The COVID-19 pandemic has brought health disparities into sharp focus and with it, the need for action on the SDoH. It is now the job of health professional educators to leverage opportunities stemming from COVID-19 for educating learners to understand the structural drivers and root causes of inequities related to SDoH. In doing so, graduates will feel better equipped to address such challenges in the practice environment. This paper offered three such examples—experiential learning, online discussions for emotional support, and engaging the community in combating the COVID-19 pandemic. Finding creative ways to integrate SDoH into new and different learning opportunities may be a challenge; however, there are numerous resources for educators and practitioners to draw upon for ideas. For example, the American Public Health Association published a series of resources on the Social Determinants of Health and COVID including written documents, infographics, and posted webinars [9,10].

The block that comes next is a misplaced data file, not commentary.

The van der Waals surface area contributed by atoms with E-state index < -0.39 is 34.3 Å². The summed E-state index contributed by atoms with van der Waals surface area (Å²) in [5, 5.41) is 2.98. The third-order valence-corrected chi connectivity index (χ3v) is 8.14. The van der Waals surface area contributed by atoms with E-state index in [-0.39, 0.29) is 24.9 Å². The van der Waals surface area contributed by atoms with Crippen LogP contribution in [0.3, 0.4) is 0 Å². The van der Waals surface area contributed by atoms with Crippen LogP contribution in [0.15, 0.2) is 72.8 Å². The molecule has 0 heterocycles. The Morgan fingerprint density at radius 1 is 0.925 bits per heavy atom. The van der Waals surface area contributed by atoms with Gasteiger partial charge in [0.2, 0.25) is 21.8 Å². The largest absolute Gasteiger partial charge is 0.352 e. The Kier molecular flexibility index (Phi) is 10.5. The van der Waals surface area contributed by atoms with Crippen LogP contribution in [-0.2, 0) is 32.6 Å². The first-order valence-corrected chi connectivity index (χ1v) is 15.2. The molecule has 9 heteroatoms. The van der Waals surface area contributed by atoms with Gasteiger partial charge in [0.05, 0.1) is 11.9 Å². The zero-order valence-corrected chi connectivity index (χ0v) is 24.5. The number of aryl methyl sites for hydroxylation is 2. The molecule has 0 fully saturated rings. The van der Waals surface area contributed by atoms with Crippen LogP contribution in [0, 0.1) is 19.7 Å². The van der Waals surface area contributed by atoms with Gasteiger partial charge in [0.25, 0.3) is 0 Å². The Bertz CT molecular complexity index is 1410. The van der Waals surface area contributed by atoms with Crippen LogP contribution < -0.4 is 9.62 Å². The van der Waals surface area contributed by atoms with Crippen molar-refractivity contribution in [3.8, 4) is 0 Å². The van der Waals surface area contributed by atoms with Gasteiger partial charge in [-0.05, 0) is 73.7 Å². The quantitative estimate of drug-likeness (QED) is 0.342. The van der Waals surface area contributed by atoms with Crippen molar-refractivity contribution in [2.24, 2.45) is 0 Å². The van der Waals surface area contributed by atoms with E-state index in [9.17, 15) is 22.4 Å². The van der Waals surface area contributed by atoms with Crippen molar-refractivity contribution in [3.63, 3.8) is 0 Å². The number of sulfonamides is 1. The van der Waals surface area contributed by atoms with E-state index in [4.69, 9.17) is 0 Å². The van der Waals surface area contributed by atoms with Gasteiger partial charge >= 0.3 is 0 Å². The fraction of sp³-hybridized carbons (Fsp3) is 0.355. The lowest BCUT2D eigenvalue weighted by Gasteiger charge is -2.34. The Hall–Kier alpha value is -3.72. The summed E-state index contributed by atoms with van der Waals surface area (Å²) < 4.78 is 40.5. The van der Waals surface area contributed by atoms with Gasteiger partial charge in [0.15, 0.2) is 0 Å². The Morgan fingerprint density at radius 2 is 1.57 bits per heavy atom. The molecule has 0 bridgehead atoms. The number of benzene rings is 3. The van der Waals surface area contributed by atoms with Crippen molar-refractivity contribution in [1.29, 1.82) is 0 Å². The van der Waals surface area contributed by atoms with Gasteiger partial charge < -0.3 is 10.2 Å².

The COVID-19 pandemic has created global awareness of the need to integrate SDoH into health professionals’ curricula and expose learners to SDoH as part of lifelong learning. In doing so, educators tap their critical and creative thinking skills while students learn and improve through real-time experiences that can start them on a life-long journey of gaining a deeper understanding of the SDoH. Through reflective exercises, learners consider how their own experiences have shaped their life options and their way of thinking while also gaining a greater understanding of the issues around positioning, privilege, and marginalization. Educators who use the COVID-19 pandemic and other opportunities to expose learners to disparities and inequities that drive the SDOH will need to remain aware of how experiential SDoH learning can be affecting their students. Working across professions and intentionally involving mental health experts will not only help learners and educators navigate through emotionally charged times, but can also highlight how mental health is a critical part of considering one’s overall mental health and well-being.